3. An infection of the bacterium Mycobacterium Para tuberculosis

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Researchers point to a persuasive body of evidence linking the bacterium, called Mycobacterium avium subspecies paratuberculosis (MAP), to Crohn’s disease and underscore the route of transmission into the human population through one of our most popular drinks–milk.

Scientists at the University of Liverpool have found how a bacterium, known to cause illness in cattle, may cause Crohn’s disease in humans. Crohn’s is a condition that affects one in 800 people in the UK and causes chronic intestinal inflammation, leading to pain, bleeding and diarrhea.

The team found that a bacterium called Mycobacterium Para tuberculosis releases a molecule that prevents a type of white blood cell from killing E.coli bacteria found in the body. E.coli is known to be present within Crohn’s disease tissue in increased numbers.

It is thought that the Mycobacterium make their way into the body’s system via cows’ milk and other dairy products.

MAP infection causes a debilitating disorder called Johne’s disease that commonly occurs in cattle throughout the world, including the United States. Cows with Johne’s share similar symptoms to people with Crohn’s. infected cows secrete the mycobacterium in their milk. Individuals with a genetic susceptibility to Crohn’s may thus pick up the disease. Supporters of the theory note that Crohn’s is most frequently found in developed countries where milk consumption is high, except in countries where milk is boiled prior to consumption–an extra measure of precaution that some suggest would be prudent today.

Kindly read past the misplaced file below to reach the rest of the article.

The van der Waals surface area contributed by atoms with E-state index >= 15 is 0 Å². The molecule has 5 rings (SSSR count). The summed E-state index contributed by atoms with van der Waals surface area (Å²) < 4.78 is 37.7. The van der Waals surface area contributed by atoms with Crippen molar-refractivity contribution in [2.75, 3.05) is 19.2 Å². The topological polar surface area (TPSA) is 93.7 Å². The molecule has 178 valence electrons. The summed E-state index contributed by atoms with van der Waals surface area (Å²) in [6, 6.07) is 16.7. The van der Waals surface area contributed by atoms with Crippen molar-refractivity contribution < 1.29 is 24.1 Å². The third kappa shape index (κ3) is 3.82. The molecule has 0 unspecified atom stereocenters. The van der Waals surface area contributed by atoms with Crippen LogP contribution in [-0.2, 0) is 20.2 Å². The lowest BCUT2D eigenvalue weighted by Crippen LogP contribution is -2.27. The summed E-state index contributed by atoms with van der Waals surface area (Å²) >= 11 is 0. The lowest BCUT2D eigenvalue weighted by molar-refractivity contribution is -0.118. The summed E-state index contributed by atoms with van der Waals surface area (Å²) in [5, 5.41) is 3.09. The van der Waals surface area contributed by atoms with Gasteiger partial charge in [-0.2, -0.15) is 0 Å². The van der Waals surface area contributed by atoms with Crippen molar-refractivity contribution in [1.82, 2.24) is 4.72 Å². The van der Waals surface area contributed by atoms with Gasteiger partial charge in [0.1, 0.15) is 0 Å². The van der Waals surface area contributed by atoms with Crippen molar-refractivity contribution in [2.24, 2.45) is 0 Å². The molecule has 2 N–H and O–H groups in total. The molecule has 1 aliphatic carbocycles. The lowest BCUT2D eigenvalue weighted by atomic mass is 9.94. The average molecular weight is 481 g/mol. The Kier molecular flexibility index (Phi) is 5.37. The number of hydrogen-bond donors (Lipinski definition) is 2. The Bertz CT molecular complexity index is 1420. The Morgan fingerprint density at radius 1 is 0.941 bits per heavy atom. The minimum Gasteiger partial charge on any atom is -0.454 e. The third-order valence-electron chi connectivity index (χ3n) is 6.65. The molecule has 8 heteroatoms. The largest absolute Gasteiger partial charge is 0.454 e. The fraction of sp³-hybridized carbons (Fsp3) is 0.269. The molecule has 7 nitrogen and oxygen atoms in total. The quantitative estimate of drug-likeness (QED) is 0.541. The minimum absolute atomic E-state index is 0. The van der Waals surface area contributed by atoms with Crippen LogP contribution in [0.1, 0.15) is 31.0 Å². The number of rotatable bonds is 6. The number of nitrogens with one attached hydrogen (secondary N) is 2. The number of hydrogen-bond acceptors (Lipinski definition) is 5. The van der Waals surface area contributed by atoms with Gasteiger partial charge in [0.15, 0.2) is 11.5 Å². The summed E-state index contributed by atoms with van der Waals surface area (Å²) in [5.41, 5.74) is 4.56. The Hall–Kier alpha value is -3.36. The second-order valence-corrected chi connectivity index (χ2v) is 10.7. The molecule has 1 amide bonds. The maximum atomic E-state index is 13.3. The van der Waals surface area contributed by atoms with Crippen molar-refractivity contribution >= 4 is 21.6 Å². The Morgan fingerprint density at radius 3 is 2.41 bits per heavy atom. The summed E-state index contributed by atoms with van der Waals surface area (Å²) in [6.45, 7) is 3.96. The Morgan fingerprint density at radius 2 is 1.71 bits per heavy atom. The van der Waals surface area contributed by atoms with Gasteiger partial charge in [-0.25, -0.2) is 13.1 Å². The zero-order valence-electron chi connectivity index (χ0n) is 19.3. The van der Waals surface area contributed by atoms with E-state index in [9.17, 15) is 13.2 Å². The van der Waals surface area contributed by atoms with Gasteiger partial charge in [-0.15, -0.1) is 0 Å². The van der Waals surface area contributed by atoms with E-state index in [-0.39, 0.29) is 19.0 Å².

Since MAP is not classified as a human pathogen, meat, milk and other products from animals infected with MAP may be continually entering the human food chain. There is a wealth of evidence which appears to indicate that MAP is capable of surviving the food processing methods that we employ to protect us from disease, such as cooking and pasteurization.

An additional reason to avoid dairy products if you suffer from Crohn’s disease is that:

When milk is heated it becomes precipitated with minerals that cannot be absorbed, contributing to osteoporosis, as well as sugars that cannot be digested and fats that are toxic.

Dairy alternatives

As an alternative to products made with cows milk try rice milk, soy milk, soy cheeses, soy ice cream and soy butter. Soy products such as soymilk, soy cheese, and soy ice-cream and all totally digestible, and just as delicious.

Soy products such as soy milk, soy burgers, soy meats, and soy cheese, tempeh and tofu, are excellent sources of protein and are ideal replacements for dairy.

In general, only commercially produced dairy products are problematic for those with Crohn’s.

Raw dairy products are much better tolerated by most Crohn’s patients.

Click here to learn which dairy products are recommended for Crohn’s patients.